Wolfgang Aichner – Sonja Alhäuser – Michelle Alperin – Nándor Angstenberger – Martin Assig – Clara Bahlsen – bankleer – Heike Baranowsky – Heike Kati Barath – Horst Bartnig – Jürgen Baumann – Michael Bause – Konstantin Bayer – Matias Bechtold – Kai-Annett Becker – Matthias Beckmann – Oliver van den Berg – Holger Biermann – Roland Boden – Manuel Bonik – Patrick Borchers – Kai Bornhöft – Benedikt Braun – Thomas Bruns – Marcel Buehler – Ingmar Bruhn – Matthew Burbidge – Astrid Busch – Dirk Busch – Salomé Chkheidze-Mohs – Herbert De Colle – Marula di Como – Chris Costan – Swen Daemen – Henrike Daum – Dellbrügge & de Moll – Anne Dettmer – Helmut Dick – Andreas Drewer – Jesper Dyrehauge – Irena Eden & Stijn Lernout – Manfred Eichhorn – Axel Eichhorst – Jürgen Eisenacher – Dana Engfer – Christel Fetzer – Frederik Foert – Franziska Frey – Sabine Friesicke – Stella Geppert – Catherine Gerberon – Ingo Gerken – Katrin Glanz – Thorsten Goldberg – Carola Goellner – Kerstin Gottschalk – Reinhold Gottwald – Michael Gumhold – Markus Guschelbauer – Massoud Graf–Hachempour – Kim Dotty Hachmann – Ulrich Hakel – Heike Hamann – Klaus Hartmann – Lisa Haselbek – Tanja Hehn – Tina Isabella Hild – Gerhard Himmer – Annika Hippler – Christian Hoischen – Birgit Hölmer – Ralf Homann – Irène Hug – Anja Ibsch – Andrea Imwiehe – Henrik Jacob – Gunilla Jähnichen – Zora Janković – Anna Jermolaewa – Uwe Jonas – Jaeeun Jung – Yuki Jungesblut – Martin Kaltwasser – Mi Jean Kang – Franco Kappl – Judith Karcheter – Veronika Kellndorfer – Werner Kernebeck – Annette Kisling – Ulrike & Günther-Jürgen Klein – Andreas Knäbel – Andreas Koch – Eva–Maria Kollischan – Susanne Kohler – Karen Koltermann – Andreas Kotulla – Ulrike Kötz – Vanja Krajnc – Inge Krause – Annette Kuhl – Susanne Kutter – Verena Kyselka – Chantal Labinski – Pia Lanzinger – Michael Lapuks – Seraphina Lenz – Pia Linz – Antonia Low – Liz Magno – Fritz Margull – Enikö Márton – Matthias Mayer – Howard McCalebb – Manfred Michl – Penka Mincheva – Ulrike Mohr – Leo de Munk – Berit Myrebøe – Silvia Nettekoven – Gertrud Neuhaus – Sybille Neumeyer – Gabriele Obermaier – Lorcan O’Byrne – Juergen O. Olbrich – Bea Otto – Jürgen Palmtag – Jürgen Paas – Günther Pedrotti – Roman Pfeffer – Andrea Pichl – Torsten Prothmann – Marcel Prüfert – Katja Pudor – Maria–Leena Räihälä – Mirja Reuter –– Gerda Riechert – Kai Richter – Sebastian Rogler – Matthias Roth – Rasso Rottenfusser – Julia Sand – Maike Sander – Matthias Schamp – Gisela Schattenburg – Claudia Schoemig – Iris Schomaker – An Seebach – Olivia W. Seiling – Daniel Seiple – Spunk Seipel – Johanna Smiatek – Soyoung Shon – Soopum Sohn – Jan-Peter E.R. Sonntag – Elisabeth Sonneck – Petra Spielhagen – Ute Sroka – Anne Staszkiewicz – Christian Stock – Tommy Støckel – Stoll & Wachall – ststs – Sven Stuckenschmidt – Betty Stürmer – Max Sudhues – Caro Suerkemper – Gaby Taplick – Johanna Thompson – Thea Timm – Peter Torp – Tim Trantenroth – Lukas Troberg – Andrea Übelacker – Timm Ulrichs – Marcos Vidal – Anke Völk – Line Wasner – Christine Weber – Albert Weis – Ute Weiss Leder – Markus Willeke – HS Winkler – René Wirths – Gloria Zein – Barbara Zenner – Christof Zwiene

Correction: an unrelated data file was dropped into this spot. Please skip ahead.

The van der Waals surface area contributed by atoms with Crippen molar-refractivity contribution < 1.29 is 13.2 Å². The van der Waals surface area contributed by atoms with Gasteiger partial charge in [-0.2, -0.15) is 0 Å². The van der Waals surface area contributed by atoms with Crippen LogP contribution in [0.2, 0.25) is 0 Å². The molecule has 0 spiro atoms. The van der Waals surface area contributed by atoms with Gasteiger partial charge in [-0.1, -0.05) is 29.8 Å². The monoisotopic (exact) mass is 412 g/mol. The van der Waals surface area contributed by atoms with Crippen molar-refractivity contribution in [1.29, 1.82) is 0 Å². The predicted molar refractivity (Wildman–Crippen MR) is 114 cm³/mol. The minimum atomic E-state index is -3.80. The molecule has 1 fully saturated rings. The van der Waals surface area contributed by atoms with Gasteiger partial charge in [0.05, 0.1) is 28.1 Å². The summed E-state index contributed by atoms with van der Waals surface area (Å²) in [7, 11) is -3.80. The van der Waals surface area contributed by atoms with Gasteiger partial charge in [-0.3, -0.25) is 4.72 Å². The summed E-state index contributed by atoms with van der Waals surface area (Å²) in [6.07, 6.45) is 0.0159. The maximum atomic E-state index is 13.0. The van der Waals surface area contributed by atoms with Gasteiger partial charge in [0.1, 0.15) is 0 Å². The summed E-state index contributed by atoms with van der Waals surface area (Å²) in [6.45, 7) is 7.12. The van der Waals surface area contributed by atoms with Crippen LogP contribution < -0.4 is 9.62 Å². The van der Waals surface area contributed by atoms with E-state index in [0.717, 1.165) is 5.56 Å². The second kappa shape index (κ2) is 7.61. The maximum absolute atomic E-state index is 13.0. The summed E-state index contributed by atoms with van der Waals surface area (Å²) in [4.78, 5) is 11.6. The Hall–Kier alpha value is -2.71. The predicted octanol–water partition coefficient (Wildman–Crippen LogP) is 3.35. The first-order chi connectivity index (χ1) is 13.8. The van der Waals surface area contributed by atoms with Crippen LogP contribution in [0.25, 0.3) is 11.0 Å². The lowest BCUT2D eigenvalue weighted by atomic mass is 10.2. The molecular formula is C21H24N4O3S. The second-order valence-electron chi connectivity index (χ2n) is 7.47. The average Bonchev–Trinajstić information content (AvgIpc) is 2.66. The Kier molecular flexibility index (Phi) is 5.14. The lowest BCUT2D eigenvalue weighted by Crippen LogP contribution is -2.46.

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Raum 1 (Video/360 Fotos: Uwe Jonas;Fotos: Thomas Bruns)

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Raum 2 (Video/360 Fotos: Uwe Jonas;Fotos: Thomas Bruns)

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Ulrike und Günther-Jürgen Klein, Anne Staszkiewicz